(Chuck Muth) – A recent article by John Beghin on behalf of the American Enterprise Institute resurrects old and debunked arguments for eliminating the current U.S. sugar program of limited tariffs and targeted import quotas.
He starts off with the time-worn claim that domestic sugar prices are “around twice the level of world prices” and refers to U.S. sugar policy as a “protectionist scheme.”
No, it’s not. It’s a field-leveling policy in response to certain international competitors subsidizing their own home-grown sugar industries; subsidies that artificially keep prices below market value, often below even the actual cost of production.
To which Beghin counters: “One can hardly justify keeping the US sugar program because of distortions elsewhere in sugar markets.”
Yes, one can. If the other team is “cheating,” one can absolutely justify taking steps to eliminate such an unfair advantage.
Beghin also fails to acknowledge that the price of American produced sugar today sells for about the same price it did 30 years ago. So if the cost of sugar-infused foods, cookies, cakes, candies and sodas have gone up – and they have – don’t blame the cost of Made-in-the-USA sugar.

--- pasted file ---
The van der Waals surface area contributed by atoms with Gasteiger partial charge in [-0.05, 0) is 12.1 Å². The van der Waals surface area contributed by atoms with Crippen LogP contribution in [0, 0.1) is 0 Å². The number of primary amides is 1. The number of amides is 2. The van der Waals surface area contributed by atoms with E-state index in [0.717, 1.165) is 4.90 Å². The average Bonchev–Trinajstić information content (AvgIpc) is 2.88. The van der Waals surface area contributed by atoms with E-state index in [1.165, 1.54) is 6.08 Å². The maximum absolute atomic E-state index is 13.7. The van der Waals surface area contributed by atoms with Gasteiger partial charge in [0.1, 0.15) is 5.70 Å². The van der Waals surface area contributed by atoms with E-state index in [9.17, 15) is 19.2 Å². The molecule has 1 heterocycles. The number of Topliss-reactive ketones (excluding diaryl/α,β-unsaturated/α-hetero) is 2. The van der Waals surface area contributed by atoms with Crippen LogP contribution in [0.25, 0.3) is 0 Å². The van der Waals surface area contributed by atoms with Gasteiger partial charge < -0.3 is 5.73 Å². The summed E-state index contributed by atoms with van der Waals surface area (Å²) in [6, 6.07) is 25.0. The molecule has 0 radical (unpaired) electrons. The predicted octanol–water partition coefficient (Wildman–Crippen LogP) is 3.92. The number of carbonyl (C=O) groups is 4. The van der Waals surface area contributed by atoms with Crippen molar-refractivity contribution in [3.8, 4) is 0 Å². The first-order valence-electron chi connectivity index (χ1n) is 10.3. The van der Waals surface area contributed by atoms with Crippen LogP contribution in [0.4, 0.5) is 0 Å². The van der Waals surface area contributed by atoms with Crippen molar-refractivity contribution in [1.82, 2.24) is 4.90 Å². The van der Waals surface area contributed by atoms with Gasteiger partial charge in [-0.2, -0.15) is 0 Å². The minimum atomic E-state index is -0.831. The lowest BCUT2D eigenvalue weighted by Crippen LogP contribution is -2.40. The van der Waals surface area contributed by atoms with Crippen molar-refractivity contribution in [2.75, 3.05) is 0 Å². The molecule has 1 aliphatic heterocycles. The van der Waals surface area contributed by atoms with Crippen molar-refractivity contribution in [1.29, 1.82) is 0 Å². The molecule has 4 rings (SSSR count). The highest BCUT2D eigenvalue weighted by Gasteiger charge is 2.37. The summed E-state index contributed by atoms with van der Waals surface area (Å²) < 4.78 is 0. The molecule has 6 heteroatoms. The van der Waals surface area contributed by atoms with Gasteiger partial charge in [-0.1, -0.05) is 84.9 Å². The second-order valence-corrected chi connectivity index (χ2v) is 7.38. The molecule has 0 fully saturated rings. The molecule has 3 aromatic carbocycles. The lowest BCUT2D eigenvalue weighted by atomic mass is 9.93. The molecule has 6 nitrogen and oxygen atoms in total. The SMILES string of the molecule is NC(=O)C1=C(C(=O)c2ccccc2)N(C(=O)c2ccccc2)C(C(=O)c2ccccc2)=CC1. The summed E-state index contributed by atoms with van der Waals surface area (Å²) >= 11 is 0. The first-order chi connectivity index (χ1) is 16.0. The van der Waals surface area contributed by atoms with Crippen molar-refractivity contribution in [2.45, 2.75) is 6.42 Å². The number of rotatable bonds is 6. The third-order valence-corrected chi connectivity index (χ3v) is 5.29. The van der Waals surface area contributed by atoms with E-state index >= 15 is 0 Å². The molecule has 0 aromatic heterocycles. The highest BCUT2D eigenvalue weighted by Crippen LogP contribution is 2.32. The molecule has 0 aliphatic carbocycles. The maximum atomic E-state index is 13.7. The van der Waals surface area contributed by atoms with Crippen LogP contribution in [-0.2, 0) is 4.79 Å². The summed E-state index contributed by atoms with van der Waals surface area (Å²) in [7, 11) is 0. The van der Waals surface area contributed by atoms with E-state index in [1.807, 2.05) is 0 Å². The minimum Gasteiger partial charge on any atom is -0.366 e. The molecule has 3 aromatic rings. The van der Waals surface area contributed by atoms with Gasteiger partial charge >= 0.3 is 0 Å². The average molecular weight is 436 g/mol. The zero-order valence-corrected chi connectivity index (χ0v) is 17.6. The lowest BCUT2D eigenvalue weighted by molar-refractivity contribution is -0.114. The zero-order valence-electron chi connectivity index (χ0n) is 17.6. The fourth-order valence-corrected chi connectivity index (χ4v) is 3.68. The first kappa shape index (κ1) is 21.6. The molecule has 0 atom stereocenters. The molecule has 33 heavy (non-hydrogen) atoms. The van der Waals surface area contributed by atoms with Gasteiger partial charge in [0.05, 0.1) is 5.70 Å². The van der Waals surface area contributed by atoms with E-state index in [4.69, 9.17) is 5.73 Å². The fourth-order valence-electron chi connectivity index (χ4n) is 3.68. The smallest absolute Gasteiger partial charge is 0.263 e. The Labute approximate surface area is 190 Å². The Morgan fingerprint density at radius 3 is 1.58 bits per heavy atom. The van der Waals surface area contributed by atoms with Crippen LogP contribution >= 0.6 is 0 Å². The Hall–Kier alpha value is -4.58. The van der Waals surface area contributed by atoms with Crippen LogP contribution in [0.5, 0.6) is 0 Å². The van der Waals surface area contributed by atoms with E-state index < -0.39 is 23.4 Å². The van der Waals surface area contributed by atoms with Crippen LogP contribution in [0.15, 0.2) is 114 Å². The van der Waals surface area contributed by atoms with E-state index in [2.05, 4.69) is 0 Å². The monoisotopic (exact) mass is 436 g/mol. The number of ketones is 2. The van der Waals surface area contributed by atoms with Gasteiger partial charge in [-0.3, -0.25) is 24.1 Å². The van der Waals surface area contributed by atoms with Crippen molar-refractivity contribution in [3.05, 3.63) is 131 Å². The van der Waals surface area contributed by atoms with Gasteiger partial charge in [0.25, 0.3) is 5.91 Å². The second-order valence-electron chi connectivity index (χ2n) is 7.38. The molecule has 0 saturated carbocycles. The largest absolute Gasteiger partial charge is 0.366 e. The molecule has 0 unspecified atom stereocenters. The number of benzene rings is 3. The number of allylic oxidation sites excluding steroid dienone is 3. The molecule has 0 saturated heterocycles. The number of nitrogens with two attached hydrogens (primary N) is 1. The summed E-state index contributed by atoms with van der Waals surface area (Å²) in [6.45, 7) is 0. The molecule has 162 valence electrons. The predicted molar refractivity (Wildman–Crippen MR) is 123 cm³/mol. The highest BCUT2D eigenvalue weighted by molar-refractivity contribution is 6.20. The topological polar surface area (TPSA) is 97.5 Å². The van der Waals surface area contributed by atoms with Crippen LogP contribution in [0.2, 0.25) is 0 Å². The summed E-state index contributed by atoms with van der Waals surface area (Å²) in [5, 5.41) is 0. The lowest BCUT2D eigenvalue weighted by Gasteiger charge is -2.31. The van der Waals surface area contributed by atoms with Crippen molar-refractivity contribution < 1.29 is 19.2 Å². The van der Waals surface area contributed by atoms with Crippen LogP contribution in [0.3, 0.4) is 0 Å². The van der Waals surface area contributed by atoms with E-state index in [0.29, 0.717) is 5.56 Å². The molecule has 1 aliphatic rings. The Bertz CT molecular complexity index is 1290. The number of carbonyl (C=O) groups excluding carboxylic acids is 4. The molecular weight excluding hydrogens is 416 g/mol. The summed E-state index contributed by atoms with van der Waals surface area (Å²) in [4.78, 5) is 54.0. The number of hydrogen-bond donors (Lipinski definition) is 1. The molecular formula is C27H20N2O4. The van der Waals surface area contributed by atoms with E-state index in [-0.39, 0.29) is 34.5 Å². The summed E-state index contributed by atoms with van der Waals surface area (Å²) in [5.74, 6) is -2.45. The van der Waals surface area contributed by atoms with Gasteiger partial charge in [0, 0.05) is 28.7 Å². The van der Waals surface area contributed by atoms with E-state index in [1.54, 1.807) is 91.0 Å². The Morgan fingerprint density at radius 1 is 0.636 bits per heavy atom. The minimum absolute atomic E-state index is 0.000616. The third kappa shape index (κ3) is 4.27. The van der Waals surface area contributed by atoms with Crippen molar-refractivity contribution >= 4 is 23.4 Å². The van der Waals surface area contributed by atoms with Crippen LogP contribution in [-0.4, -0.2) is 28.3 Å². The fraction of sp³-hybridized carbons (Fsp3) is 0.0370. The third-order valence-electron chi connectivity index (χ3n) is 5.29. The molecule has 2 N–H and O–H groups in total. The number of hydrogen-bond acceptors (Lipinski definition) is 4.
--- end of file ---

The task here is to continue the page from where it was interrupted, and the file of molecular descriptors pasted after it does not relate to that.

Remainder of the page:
Beghin then tries to tar the sugar program as a cost to taxpayers. But in his column, he, himself, admits the program is “administered by the USDA, mostly at no budgetary cost (my emphasis) to the federal government.”
To rationalize his taxpayer argument, Beghin claims higher prices are “implicit taxes” on “millions of families.” But he again undercuts his own argument by admitting the supposed hit is “small (about $10 per person).”
Ten…dollars? That’s what all this hyperventilating is about? Talk about making a mountain out of a molehill. Americans lose more than that these days every time they fill up.
In conclusion, Beghin dismisses arguments “that removing the sugar program will hurt American workers.”
“That is patently incorrect,” he declares. But again, he undercuts his own argument by admitting that “Removing the sugar program will indeed penalize a small number of farmers.”
Of course, “small” is relative.
If you’re one of the farmers who loses his farm because Big Candy succeeds in getting Congress to allow unlimited, artificially cheap, foreign-subsidized sugar to flood the American market, you won’t think it’s such a “small” penalty to pay.
Mr. Beghin and his allies should spend less time and energy trying to kill the U.S. sugar program and instead pressure foreign governments to stop propping up their sugar industries with unfair, if not unlawful, subsidies.
Then we can get to a true global free market.